When President Emmerson Mnangagwa campaigned in July for Zimbabwe’s presidency, he promised to be a business friendly leader, and to return his country’s economy to twentieth century times of plenty and prosperity.
But Mnangagwa has already shown himself incapable of jettisoning the state centrist, rent-seeking predilections of his predecessor.
A “big-bang” sharp break with Zimbabwe’s recent past is essential to reassure consumers and capitalists. Yet Mnangagwa and his cronies have so far rejected anything forward-looking and sensible.
Mnangagwa’s administration is struggling to overcome the national economic destruction wreaked on Zimbabwe over two decades under Robert Mugabe. This included profligate spending, immense debt pileup, colossal corruption, and ravaging of the country’s once immensely productive agricultural sector.
As a result, Zimbabwe now lacks foreign exchange with which to buy petrol and ordinary goods to stock the shelves of its supermarkets.
In the last few weeks many shops – such as Edgars, a long-time clothing store; Teta, an eatery; KFC, a fast food outlet – have simply shut their doors. Queues for petrol stretch for miles.
Banks have no US dollars, or South African rands or Botswana pulas (the notional national currency), and therefore cannot supply stores or customers with the funds to carry on business as usual.
This week the locally created Zimbabwe bond note, officially supposed to trade 1 to 1 with the US dollar, has traded as high as 10 to 1 on the Harare black market. Sometimes it trades for a little less. It is unofficially called the zollar.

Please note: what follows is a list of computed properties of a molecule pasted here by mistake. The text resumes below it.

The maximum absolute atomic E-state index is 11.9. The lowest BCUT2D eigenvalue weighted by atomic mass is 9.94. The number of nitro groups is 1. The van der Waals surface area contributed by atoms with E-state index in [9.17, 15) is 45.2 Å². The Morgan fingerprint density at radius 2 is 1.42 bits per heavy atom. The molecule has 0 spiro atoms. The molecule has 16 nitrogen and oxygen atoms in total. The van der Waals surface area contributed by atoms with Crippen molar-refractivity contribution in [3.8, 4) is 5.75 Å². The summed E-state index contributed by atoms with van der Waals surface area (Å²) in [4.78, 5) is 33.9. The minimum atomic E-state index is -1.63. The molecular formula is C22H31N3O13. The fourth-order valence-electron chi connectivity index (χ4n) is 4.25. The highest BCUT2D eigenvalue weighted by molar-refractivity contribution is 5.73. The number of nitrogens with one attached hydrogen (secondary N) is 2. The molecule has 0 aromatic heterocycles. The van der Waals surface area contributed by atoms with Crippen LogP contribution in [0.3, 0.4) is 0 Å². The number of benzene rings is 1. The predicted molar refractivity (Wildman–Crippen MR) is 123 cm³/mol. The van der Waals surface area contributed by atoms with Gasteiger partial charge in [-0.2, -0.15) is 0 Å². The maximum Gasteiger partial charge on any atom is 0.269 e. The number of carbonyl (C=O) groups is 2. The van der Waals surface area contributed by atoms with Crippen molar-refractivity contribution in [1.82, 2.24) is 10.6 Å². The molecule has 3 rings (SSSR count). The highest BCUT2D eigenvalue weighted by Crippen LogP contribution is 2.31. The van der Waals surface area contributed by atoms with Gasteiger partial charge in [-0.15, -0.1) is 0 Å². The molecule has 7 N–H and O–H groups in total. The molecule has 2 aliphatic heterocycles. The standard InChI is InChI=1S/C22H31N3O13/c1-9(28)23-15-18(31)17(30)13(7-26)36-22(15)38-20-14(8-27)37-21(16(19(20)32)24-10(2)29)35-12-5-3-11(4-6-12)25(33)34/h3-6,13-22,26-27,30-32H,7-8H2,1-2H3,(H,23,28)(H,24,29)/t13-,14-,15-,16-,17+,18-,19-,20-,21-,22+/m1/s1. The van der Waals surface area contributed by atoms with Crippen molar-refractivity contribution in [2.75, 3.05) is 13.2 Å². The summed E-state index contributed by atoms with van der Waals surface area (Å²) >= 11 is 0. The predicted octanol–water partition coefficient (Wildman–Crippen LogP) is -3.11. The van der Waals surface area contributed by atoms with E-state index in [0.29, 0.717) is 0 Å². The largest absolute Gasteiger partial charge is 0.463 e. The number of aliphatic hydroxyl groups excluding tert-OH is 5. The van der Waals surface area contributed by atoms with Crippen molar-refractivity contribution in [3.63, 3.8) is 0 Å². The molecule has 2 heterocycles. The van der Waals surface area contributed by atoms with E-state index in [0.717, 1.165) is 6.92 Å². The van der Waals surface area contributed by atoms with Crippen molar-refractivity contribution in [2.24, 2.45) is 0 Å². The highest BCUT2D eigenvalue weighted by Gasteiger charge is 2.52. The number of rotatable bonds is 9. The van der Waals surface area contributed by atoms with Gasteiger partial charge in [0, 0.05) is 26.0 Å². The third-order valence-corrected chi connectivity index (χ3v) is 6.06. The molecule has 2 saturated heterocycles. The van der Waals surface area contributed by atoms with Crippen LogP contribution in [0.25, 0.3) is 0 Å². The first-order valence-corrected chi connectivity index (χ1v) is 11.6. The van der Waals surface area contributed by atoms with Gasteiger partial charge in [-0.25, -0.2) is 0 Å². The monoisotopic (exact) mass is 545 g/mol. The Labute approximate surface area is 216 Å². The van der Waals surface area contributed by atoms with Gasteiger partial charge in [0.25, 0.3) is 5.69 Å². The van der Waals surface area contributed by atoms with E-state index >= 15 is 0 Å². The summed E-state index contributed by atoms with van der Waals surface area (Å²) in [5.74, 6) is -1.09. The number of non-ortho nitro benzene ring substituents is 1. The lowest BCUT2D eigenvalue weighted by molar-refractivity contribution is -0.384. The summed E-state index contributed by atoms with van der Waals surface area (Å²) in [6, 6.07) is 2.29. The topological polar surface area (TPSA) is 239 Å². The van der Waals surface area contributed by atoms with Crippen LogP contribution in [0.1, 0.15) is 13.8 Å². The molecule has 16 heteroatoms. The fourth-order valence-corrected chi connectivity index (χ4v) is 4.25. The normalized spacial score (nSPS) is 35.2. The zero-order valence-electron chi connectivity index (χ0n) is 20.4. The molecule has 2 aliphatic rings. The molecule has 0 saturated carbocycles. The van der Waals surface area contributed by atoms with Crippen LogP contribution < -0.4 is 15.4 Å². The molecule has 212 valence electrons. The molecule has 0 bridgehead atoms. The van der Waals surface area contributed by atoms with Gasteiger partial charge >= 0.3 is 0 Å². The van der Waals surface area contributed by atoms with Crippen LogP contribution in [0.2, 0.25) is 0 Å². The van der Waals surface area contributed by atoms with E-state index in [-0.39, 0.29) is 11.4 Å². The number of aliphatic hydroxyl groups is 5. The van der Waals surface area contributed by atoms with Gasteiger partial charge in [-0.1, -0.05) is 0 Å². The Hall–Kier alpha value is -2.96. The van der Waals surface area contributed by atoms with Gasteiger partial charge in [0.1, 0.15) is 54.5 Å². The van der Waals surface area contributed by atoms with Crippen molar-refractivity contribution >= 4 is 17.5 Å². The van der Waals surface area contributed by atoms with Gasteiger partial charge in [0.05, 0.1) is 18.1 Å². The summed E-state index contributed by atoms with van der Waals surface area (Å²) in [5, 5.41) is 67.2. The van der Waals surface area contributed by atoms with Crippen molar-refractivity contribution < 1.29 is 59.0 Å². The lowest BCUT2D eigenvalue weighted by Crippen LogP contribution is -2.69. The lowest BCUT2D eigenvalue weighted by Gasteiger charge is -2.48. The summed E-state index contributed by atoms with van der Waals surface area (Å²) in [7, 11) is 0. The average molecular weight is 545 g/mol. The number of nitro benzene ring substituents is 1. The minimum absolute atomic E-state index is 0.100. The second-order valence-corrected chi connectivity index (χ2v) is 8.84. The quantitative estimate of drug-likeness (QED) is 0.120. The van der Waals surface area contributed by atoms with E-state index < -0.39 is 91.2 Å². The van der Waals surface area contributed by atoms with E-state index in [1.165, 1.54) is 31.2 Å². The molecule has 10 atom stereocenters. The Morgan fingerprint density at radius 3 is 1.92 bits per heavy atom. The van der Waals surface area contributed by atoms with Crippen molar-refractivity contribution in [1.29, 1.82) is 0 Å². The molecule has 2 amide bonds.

The new administration has naturally resorted to printing its own faux money. That inevitably has led, as always, to hyperinflation and monetary collapse.
China may yet help Mnangagwa – but in exchange for multi-years worth of precious minerals and Virginia tobacco at discounted prices.
With Zimbabwe’s leadership so thoroughly tainted by decades of peculation and mendacity, and devoid of any real notion of “the public interest,” Mnangagwa’s regime is otherwise unlikely to clean up the prevailing fiscal mess because of its refusal to break sharply with the fiscal derring-do of the Mugabe era. Its principals continue to profit from Zimbabwe’s economic mayhem.
Zimbabwe’s economic weaknesses are unsustainable. Governments in such parlous straits would turn, even now, to the International Monetary Fund, for a bailout – as Pakistan has just done. But Zimbabwe is already in arrears to the international lending institutions and has very few helpful friends left.
Government is running a hefty overdraft. And it’s been unable to collect as much as it needs from the national tax base. It’s now attempting to impose a 2% tax on internal electronic financial transactions.
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